The Left’s Palestinian Halloween Trick

Who destroyed Israel? That’s the question a cartoon by Eli Valley, the Forward’s artist-in-residence, asks in a Halloween-themed fantasy in which he poses in a graphic cartoon which begins with the Olympic Games taking place in Tel Aviv, Palestine in 2052. Going backward, he tells us the demise of the Jewish state was the fault of settlers, Israeli right-wingers and their American friends who refused to accede to a two-state solution, leading inevitably to the United States abandoning an “apartheid” Jewish state. The graphic, titled “Never Miss an Opportunity,” attempts to turn Abba Eban’s famous line about the Palestinians “never missing an opportunity” to make peace on the Jews. But his false narrative is an absurd distortion of both recent history and the current situation.

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The Left’s Palestinian Halloween Trick

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In Memoriam: Michael Novak, 1933-2017

Celebrating the memory and work of an intellectual giant.

On Friday, the scholar and author Michael Novak passed away at the age of 83. COMMENTARY had the privilege of publishing his work on a number of occasions. His insights over the decades represent a vital contribution to America’s intellectual heritage. Novak’s 1989 essay on the competing ideologies of the 20th Century represents a work of considered thought that spans the generations. We commend it to your attention:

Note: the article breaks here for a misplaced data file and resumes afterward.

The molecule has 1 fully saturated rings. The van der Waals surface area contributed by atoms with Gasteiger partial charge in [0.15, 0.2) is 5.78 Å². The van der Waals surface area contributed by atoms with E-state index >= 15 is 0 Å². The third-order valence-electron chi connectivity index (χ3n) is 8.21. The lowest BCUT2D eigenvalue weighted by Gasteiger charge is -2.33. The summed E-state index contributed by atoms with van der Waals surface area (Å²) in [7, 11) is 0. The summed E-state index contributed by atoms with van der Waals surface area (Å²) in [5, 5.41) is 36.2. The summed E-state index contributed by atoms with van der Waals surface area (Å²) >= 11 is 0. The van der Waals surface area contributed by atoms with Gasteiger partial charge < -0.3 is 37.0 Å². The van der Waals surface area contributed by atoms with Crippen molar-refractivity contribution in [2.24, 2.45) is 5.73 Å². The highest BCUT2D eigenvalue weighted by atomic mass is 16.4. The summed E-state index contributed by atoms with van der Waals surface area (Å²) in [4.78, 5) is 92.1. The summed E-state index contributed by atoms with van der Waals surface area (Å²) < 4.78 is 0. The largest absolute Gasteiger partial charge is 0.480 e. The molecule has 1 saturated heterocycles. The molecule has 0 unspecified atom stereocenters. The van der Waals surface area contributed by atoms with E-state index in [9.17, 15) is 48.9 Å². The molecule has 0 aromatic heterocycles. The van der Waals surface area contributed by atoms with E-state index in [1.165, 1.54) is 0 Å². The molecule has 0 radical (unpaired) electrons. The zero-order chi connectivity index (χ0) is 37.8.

Related to enterprise is the more general virtue of creativity. For personal economic enterprise is not socially sustainable unless would-be entrepreneurs are supported by a social intelligence covering many areas—law, banking and finance, governmental administration, the arts, journalism, education, scientific and industrial research, and even religion and philosophy.

Novak, an American Enterprise Institute scholar, is remembered by AEI President Arthur Brooks. We extend our condolences to the Novak family and mourn their, and our, great loss.

The American Enterprise Institute mourns the loss of our colleague, Michael Novak, who passed away this morning at the age of 83. Michael was an AEI scholar for three decades until his retirement in 2010, and remained a close friend of the Institute.